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Bristol-Myers Squibb Co. v. Superior Court

Supreme Court of the United States

April 25, 2017, Argued; June 19, 2017, Decided

No. 16-466.


Justice Alito delivered the opinion of the Court.

More [***6]  than 600 plaintiffs, most of whom are not California residents, filed this civil action in a California state court against Bristol-Myers Squibb Company (BMS), asserting a variety of state-law claims based on injuries allegedly caused by a BMS drug called Plavix. The California Supreme Court held that the California courts have specific jurisdiction to entertain the nonresidents’ claims. We now reverse.

BMS, a large pharmaceutical company, is incorporated in Delaware and headquartered in New York, and it maintains substantial  [*1778]  operations in both New York and New Jersey. 1 Cal. 5th 783, 790,  [**401]  377 P. 3d 874, 879 (2016). Over 50 percent of BMS’s work force in the United States is employed in those two States. Ibid.

BMS also engages in business activities in other jurisdictions, including California. Five of the company’s research and laboratory facilities, which employ a total of around 160 employees, are located there. Ibid. BMS also employs about 250 sales representatives in California and maintains a small state-government advocacy office in Sacramento. Ibid.

One of the pharmaceuticals that BMS manufactures and sells is Plavix, a prescription drug that thins the blood and inhibits blood clotting. BMS did not develop Plavix in California, did not create a [***7]  marketing strategy for Plavix in California, and did not manufacture, label, package, or work on the regulatory approval of the product in California. Ibid. BMS instead engaged in all of these activities in either New York or New Jersey. Ibid. But BMS does sell Plavix in California. Between 2006 and 2012, it sold almost 187 million Plavix pills in the State and took in more than $900 million from those sales. 1 Cal. 5th, at 790-791, 377 P. 3d, at 879. This amounts to a little over one percent of the company’s nationwide sales revenue. Id., at 790, 377 P. 3d, at 879.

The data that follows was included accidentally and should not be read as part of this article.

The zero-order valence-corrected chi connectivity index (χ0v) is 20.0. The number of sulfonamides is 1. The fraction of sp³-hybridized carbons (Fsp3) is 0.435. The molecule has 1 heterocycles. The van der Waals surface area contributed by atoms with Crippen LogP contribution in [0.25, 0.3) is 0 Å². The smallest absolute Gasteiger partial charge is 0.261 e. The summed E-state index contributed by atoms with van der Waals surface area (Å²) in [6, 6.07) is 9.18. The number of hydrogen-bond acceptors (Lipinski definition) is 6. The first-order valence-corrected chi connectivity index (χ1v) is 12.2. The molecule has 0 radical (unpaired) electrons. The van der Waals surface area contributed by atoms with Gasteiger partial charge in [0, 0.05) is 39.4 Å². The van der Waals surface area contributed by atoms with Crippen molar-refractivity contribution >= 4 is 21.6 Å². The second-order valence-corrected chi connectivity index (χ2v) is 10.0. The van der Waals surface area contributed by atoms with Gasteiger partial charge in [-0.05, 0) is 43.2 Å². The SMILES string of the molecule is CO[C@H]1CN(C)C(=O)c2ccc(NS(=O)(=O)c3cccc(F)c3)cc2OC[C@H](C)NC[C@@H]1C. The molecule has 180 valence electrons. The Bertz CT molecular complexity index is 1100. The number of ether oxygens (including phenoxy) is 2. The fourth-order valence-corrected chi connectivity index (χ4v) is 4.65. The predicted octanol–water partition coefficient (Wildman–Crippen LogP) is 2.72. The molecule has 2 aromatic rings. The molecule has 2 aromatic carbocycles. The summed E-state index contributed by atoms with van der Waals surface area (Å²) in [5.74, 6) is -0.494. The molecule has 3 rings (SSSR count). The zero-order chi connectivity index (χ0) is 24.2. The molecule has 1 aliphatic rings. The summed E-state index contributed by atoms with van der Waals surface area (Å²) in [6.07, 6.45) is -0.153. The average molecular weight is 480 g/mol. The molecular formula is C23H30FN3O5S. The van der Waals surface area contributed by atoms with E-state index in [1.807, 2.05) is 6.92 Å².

A group of plaintiffs—consisting of 86 California residents and 592 residents from 33 other States—filed eight separate complaints in California Superior Court, alleging that Plavix had damaged their health. Id., at 789, 377 P. 3d, at 878. All the complaints asserted 13 claims under California law, including products liability, negligent misrepresentation, and misleading advertising claims. Ibid. The nonresident plaintiffs did not allege that they obtained Plavix through California physicians or from any other California source; nor did they claim that they were injured by Plavix or were treated for their injuries in California.

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137 S. Ct. 1773 *; 198 L. Ed. 2d 395 **; 2017 U.S. LEXIS 3873 ***; 85 U.S.L.W. 4400; CCH Prod. Liab. Rep. P20,088; 26 Fla. L. Weekly Fed. S 671; 2017 WL 2621322


Notice: The LEXIS pagination of this document is subject to change pending release of the final published version.


Bristol-Myers Squibb Co. v. Superior Court, 1 Cal. 5th 783, 206 Cal. Rptr. 3d 636, 377 P.3d 874, 2016 Cal. LEXIS 7124 (Aug. 29, 2016)

Disposition: Reversed and remanded.


nonresidents’, residents, nationwide, personal jurisdiction, forum state, general jurisdiction, state court, contacts, purposefully, quotation, courts, cases, marks, course of conduct, consolidated, advertising, sales, exercise of jurisdiction, headquartered, out-of-state, limitations, marketing, magazine, suits

Civil Procedure, Jurisdiction, In Rem & Personal Jurisdiction, Constitutional Limits, In Personam Actions, Due Process, In Personam Actions, Minimum Contacts